China to criminalise the luring of its overseas gamblers. According to state-run media outlet China News Service, the country’s Standing Committee of the National People’s Congress conducted a second reading on the amendment to the mainland China criminal law. The reading incluses a fresh targeting of “cross-border” gambling activities.
The Agency reported that the legislative update included the concept of a new crime of “organising and soliciting casinos abroad” by means of which mainland residents could be permitted to gamble overseas. The amendment also reportedly included modified terms of punishment for the new “establishment of casinos” crime within the mainland.
The report did not define either the proposed penalties for the new crime or the new penalties for the current crime of building mainland casinos; nor did it define when it was possible that the proposal would come into force. However, the study highlighted official criticism against “cross-border gambling,” although not attributed to an established source, stating that it had caused a “significant outflow of money” as well as “severe harm to the national image and economic security.”
The definition of “cross-border” gambling was not explained by the report. A number of investment analysts have said that Macau is generally not regarded as a “cross-border” area, a semi-autonomous region of China and the only place inside China to have legalised casinos.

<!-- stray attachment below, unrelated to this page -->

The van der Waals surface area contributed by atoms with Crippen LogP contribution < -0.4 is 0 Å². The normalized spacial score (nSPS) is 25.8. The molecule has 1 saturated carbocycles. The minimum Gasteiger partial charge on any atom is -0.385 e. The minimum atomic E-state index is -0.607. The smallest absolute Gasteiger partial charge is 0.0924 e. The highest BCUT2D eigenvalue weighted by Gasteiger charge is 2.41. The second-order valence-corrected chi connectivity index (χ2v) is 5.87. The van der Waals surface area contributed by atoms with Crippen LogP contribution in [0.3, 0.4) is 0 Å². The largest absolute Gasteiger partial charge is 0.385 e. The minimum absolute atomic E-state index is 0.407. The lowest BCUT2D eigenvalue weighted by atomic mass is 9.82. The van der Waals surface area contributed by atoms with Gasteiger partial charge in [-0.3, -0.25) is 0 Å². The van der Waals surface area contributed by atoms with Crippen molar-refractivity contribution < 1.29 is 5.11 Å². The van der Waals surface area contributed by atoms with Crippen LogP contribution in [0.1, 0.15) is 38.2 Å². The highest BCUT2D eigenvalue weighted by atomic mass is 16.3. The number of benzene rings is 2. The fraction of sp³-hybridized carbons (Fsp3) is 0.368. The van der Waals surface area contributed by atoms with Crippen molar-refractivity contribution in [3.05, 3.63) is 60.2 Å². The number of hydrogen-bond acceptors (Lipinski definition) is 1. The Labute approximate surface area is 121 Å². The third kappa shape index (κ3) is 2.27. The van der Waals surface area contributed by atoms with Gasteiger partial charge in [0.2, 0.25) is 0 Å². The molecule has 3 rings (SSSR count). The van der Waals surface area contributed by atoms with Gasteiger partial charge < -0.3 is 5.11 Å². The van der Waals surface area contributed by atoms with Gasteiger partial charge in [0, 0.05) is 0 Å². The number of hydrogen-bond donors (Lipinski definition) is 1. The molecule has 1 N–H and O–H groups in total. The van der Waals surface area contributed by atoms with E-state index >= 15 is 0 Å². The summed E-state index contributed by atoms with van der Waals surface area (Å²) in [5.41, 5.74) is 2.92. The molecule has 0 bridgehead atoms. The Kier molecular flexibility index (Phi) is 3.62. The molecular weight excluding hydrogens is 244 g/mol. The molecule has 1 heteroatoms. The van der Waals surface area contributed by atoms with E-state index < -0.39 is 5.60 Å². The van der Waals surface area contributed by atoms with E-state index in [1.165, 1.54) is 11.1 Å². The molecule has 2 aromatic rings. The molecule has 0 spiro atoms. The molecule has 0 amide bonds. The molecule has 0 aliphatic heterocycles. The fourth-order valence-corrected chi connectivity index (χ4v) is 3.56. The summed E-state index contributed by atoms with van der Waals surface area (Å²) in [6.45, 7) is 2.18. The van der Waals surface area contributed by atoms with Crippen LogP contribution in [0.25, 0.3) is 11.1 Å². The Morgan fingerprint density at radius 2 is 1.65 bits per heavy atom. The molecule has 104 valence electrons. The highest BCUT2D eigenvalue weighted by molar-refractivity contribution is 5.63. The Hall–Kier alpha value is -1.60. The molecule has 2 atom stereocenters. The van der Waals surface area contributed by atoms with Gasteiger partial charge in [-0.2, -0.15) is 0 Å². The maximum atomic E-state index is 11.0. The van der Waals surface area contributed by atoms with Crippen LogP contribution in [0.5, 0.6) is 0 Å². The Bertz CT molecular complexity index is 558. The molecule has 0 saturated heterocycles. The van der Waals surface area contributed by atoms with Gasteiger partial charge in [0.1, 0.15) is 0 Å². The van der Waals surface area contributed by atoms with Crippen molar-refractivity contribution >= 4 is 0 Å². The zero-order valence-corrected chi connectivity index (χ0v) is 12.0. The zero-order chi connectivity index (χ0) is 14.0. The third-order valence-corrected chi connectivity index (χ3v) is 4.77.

In any event, a number of studies have recently suggested a rise in cross-border capital controls even between the mainland and Macau, with commentators suggesting this may have restricted the extent of the gross casino gaming revenue recovery in Macau as China recovers from the pandemic of Covid-19.
On Tuesday following the report, JP Morgan Securities (Asia Pacific) Ltd shared, that if enacted, China’s legal change might further cloud the business outlook for junket promoters, that traditionally act as go-betweens to enable rich mainland residents to gamble in Macau and elsewhere.
Analysts DS Kim, Derek Choi and Jeremy An stated “While promotion of gambling for/by overseas casinos has already been understood to be illegal for industry participants, a clear-cut ban on such activity would undoubtedly lead to fear among many junket operators and agents, in our view, as even a personal solicitation [of a mainland player] may be viewed as… illegal under the reported amendment.”
A Monday note from brokerage Sanford C. Bernstein Ltd, which covers Macau gaming stocks, said that currently there was “uncertainty surrounding potential money flow constraints out of China” in relation to Macau casino business.
On the Chinese mainland, the operating or promotion of casino gambling in online or bricks and mortar form is illegal, as is the direct marketing within the mainland, of gambling operations based outside the mainland’s borders, including any play in the Macau Special Administrative Region.
[image: Rikke Filbært]